The absence of close prescription in these directions is worthy of note. It is. to be observed that the spirit of humanism is clearly present, although the good Dean still hesitated to put heathen authors into the hands of the pupils. His reference to Cicero and others of the masters of classical Latin may have contained a hint that he expected a time to come when boys might be permitted to drink of Roman eloquence at the fountain head. Hazlitt understands that the " laten adulterate " which Colet would " ° vtterly abbanysh " is the Latin of Juvenal and Persius. It would be quite in keeping with humanistic precedents, if these anathemas were hurled against the mediaeval Latin of the universities and earlier grammar schools.

Greek is touched very lightly in these statutes ; but it is significant that it is mentioned at all. The suspicion of heresy still clung to that language, and it was only slowly making its way into the English universities. " The Consciousness of want of Greek in Colet," says Knight, " incited him not only to attain to some competent knowledge of it him-self, but also . . . to be the Founder of the first Greek School in England." 1

Provision was made for a " hygh Maister," who "in doetrin lernyng and techyng shall direct all the scole." "A man hoole in body honest and vertuouse and lernyd in the good and clene laten litterature and also in greke yf suyche may be gotten a weddid man a single manne or a preste that hath no benefice with cure nor seruyce that may lett his due besynes in the Scole." There was to be also a " Surtnaister," and in case of a vacancy in the position of high master, he was to have the preference for that place. Finally, the school was to have a " Chapelyn " who should " attend allonly vpon the scole." The special religious services prescribed for the school were not onerous. In addition to the conduct of these services, the chaplain "shall teche the children the cathechyzon and Instruction of the articles of the faith and the X. commaundmentis in Inglish."

William Lilly, well known as the author of Lilly's gram-mar, was the first master of the school. After serving in that capacity for ten years, he was succeeded in regular order by the sub-master, John Ritwyse. The securing of a suitable sub-master in the first instance was to Colet a matter of serious consideration, and became the subject of interesting correspondence between himself and Erasmus. The account which Erasmus gives of a discussion which he had with a Cambridge don regarding the dignity and use-fulness of the teacher's calling, is highly edifying. Colet would gladly have made Erasmus master of his school ; and expressed the hope that he would at least "give us a helping hand in teaching our teachers."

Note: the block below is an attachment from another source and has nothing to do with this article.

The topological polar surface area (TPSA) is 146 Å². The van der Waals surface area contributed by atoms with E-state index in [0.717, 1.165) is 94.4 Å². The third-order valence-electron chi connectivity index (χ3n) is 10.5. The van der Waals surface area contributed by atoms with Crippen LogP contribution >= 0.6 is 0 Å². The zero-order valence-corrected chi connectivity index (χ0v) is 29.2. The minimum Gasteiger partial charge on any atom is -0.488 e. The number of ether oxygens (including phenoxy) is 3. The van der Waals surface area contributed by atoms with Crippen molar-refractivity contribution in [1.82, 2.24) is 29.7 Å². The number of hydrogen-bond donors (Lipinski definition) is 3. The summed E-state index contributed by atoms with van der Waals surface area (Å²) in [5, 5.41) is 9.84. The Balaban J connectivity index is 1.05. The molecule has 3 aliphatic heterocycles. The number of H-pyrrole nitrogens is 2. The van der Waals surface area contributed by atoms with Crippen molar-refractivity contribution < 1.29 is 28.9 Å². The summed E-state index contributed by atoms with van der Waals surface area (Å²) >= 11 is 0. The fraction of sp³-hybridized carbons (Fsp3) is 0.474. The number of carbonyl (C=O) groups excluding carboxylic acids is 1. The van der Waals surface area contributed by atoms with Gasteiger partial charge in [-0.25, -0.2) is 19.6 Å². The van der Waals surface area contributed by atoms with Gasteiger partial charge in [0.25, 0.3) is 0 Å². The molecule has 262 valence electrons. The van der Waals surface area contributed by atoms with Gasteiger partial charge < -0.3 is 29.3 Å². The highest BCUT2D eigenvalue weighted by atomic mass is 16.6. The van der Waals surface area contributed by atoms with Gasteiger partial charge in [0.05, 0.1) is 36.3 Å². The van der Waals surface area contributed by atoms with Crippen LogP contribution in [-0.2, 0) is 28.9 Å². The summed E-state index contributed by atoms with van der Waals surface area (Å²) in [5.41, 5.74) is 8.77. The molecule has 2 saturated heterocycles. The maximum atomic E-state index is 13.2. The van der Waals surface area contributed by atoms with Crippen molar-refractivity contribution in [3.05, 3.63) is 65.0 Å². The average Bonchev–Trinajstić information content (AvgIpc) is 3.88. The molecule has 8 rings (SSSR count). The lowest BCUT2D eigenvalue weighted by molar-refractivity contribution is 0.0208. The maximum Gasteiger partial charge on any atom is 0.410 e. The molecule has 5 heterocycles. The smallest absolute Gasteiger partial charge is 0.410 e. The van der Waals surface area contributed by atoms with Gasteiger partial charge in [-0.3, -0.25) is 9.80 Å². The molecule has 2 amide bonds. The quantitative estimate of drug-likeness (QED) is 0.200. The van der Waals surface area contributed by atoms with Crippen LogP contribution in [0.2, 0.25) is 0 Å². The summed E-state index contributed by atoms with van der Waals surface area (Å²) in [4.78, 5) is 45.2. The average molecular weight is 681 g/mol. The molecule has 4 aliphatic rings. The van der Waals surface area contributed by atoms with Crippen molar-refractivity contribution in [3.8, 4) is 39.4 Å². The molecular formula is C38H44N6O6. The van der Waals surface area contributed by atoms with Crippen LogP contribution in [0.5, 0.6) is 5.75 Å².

Seebohm finds it necessary to defend Colet against the charge of harshness in the discipline of this school. There is, at least, some evidence of a pleasing sort which goes to show that the founder took a loving interest in his boys. A Latin grammar was prepared for the use of the school. The question of the authorship of this grammar has vexed the souls of antiquarians ; but that is neither here nor there. All seem to agree that the "lytell proheme to the boke " was written by Colet ; and this is too good to be passed unnoticed. It reads, in part, as follows :

"I haue . . . made this lytel boke, not thynkynge that I coude say ony thynge beter than hath be sayd before, but I toke this besynes, hauynge grete pleasure to shewe the testymony of my good mynde vnto the schole. In whiche lytel warke yf ony newe thynges be of me, it is alonely that I haue put tese partes in a more elere ordre, and haue made them a lytel more easy to yonge wyttes than (methynketh) they were before. . . . Wherfore I praye you, al lytel babys, all lytel chyldren, lerne gladly this lytel treatyse, and commende it dylygently vnto your memoryes. Trustynge of this begynnynge that ye shal procede and grove to parfyt lyterature, and come at the last to be gret clarkes. And lyfte vp your lytel whyte handes for me, whiche prayeth for you to god. To whom be al honour and imperyal maieste and glory. Amen."

It has seemed worth while to devote some little space to the beginnings of this school ; for a new movement began with it, though in an uncertain and hesitating way. It introduced some little measure of the new humanism into English grammar school education. A few years later, Cardinal Wolsey's school at Ipswich went a great deal further in this direction. In its-eight classes, instruction was given in such Latin authors as Terence, Cicero, Sallust, O sar, Vergil, Horace, and Ovid. By the seventeenth century, the grammar schools were schools of humanism as a matter of course, though much of medimvalism still clung to them, and much of their humanism was but little better.

We need not enter here upon any discussion of the question whether Colet's school was the beginning of a new movement in the establishment of schools, as well as in the conduct of schools. That subject has been handled with great frankness by Mr. Arthur F. Leach, l who has combated the common belief that Henry VIII. and Edward VI. were great founders of grammar schools. Edward VI.: Spoiler of schools, is the significant title of his first chapter.

This work has, moreover, thrown a great deal of light on the whole system of late mediaeval and early modern secondary education.